The investigation of the 115 hectare site of University of York campus expansion at Heslington East has revealed settlement evidence from the Early Bronze Age through to the Roman period and this has been achieved by using a combination of commercial excavations, Departmental of Archaeology field-school fieldwork and community excavations. The prehistory of the site is of great research importance because it reveals an early Holocene landscape of palaeochannels and wetland mosaic rarely seen in the Vale. There is evidence for the exploitation of natural springs on the site from the Early Bronze Age and some intensification of this activity during the Iron Age. A concentration of settlement evidence from the late Roman period with some tantalizing glimpses of sub-Roman activity appears to conclude the chronological sequence although the site was used for arable farming during the medieval period.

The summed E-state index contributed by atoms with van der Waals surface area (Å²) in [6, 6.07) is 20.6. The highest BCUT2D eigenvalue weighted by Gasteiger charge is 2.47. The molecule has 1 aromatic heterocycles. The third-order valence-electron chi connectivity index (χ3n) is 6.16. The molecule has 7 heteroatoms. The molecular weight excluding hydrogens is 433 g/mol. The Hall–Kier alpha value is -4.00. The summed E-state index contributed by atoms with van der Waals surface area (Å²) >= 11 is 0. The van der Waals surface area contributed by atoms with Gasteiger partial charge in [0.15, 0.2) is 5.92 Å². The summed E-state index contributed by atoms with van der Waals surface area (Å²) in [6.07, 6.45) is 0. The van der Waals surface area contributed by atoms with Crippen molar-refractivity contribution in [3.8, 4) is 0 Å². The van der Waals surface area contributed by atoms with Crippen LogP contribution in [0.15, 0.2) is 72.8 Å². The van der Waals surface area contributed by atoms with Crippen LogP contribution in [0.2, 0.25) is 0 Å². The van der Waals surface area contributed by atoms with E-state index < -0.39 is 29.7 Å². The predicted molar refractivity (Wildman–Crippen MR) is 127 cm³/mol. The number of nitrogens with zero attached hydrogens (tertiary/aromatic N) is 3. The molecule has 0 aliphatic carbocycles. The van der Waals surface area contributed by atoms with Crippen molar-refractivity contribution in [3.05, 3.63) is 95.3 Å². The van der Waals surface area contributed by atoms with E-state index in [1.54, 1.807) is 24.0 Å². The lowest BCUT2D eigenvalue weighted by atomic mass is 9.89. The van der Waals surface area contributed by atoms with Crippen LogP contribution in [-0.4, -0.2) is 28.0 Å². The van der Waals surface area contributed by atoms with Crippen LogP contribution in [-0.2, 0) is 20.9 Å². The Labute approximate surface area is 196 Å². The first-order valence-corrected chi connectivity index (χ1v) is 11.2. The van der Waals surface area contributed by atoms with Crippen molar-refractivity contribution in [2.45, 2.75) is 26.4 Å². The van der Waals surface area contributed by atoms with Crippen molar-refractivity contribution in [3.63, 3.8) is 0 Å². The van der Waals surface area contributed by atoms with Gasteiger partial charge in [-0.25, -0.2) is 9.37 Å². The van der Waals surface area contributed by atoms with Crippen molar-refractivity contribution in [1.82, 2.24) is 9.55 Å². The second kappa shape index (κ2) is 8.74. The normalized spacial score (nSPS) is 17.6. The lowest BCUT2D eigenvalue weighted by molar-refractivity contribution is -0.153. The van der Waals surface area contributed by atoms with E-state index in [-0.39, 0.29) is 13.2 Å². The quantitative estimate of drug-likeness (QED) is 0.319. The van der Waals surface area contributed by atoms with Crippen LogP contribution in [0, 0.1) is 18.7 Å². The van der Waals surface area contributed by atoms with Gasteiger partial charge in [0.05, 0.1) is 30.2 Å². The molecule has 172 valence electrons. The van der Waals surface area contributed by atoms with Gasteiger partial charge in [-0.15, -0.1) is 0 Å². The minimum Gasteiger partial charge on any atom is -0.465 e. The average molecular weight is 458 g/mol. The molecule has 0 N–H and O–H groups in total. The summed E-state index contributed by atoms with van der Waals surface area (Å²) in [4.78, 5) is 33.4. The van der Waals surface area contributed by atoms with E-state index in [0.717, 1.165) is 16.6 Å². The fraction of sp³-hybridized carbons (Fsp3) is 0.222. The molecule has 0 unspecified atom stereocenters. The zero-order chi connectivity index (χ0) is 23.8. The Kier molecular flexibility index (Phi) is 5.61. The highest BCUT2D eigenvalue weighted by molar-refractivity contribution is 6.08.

Scholars from the Department are working with partners at York Archaeological Trust and On-Site Archaeology to bring the results of this important site to full publication, and the results of the assessment process will be available in 2013 via the ADS website.
In 2013 a popular publication was produced describing some of the initial findings of the research, this publication was generously funded by a Heritage Lottery Fund 'Your Heritage' Grant The past beneath our feet (PDF , 4,557kb)